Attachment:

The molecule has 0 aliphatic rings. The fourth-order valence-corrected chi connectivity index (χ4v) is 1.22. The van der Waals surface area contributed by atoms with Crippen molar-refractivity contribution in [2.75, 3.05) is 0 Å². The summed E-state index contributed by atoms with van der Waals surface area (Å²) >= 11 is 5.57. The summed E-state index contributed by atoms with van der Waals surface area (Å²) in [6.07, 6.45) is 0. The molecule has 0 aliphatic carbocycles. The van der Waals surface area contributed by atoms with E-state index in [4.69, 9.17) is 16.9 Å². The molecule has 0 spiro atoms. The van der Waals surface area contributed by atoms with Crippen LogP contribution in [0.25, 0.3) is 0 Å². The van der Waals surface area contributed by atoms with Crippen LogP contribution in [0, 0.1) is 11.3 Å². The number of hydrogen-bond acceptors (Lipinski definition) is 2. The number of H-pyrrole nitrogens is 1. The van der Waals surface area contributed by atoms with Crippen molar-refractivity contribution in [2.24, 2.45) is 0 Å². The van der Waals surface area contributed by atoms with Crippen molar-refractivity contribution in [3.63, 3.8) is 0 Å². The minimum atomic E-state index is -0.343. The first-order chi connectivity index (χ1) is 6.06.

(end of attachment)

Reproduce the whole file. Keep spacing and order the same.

The molecule has 0 aliphatic rings. The fourth-order valence-corrected chi connectivity index (χ4v) is 1.22. The van der Waals surface area contributed by atoms with Crippen molar-refractivity contribution in [2.75, 3.05) is 0 Å². The summed E-state index contributed by atoms with van der Waals surface area (Å²) >= 11 is 5.57. The summed E-state index contributed by atoms with van der Waals surface area (Å²) in [6.07, 6.45) is 0. The molecule has 0 aliphatic carbocycles. The van der Waals surface area contributed by atoms with E-state index in [4.69, 9.17) is 16.9 Å². The molecule has 0 spiro atoms. The van der Waals surface area contributed by atoms with Crippen LogP contribution in [0.25, 0.3) is 0 Å². The van der Waals surface area contributed by atoms with Crippen LogP contribution in [0, 0.1) is 11.3 Å². The number of hydrogen-bond acceptors (Lipinski definition) is 2. The number of H-pyrrole nitrogens is 1. The van der Waals surface area contributed by atoms with Crippen molar-refractivity contribution in [2.24, 2.45) is 0 Å². The van der Waals surface area contributed by atoms with Crippen molar-refractivity contribution in [3.63, 3.8) is 0 Å². The minimum atomic E-state index is -0.343. The first-order chi connectivity index (χ1) is 6.06.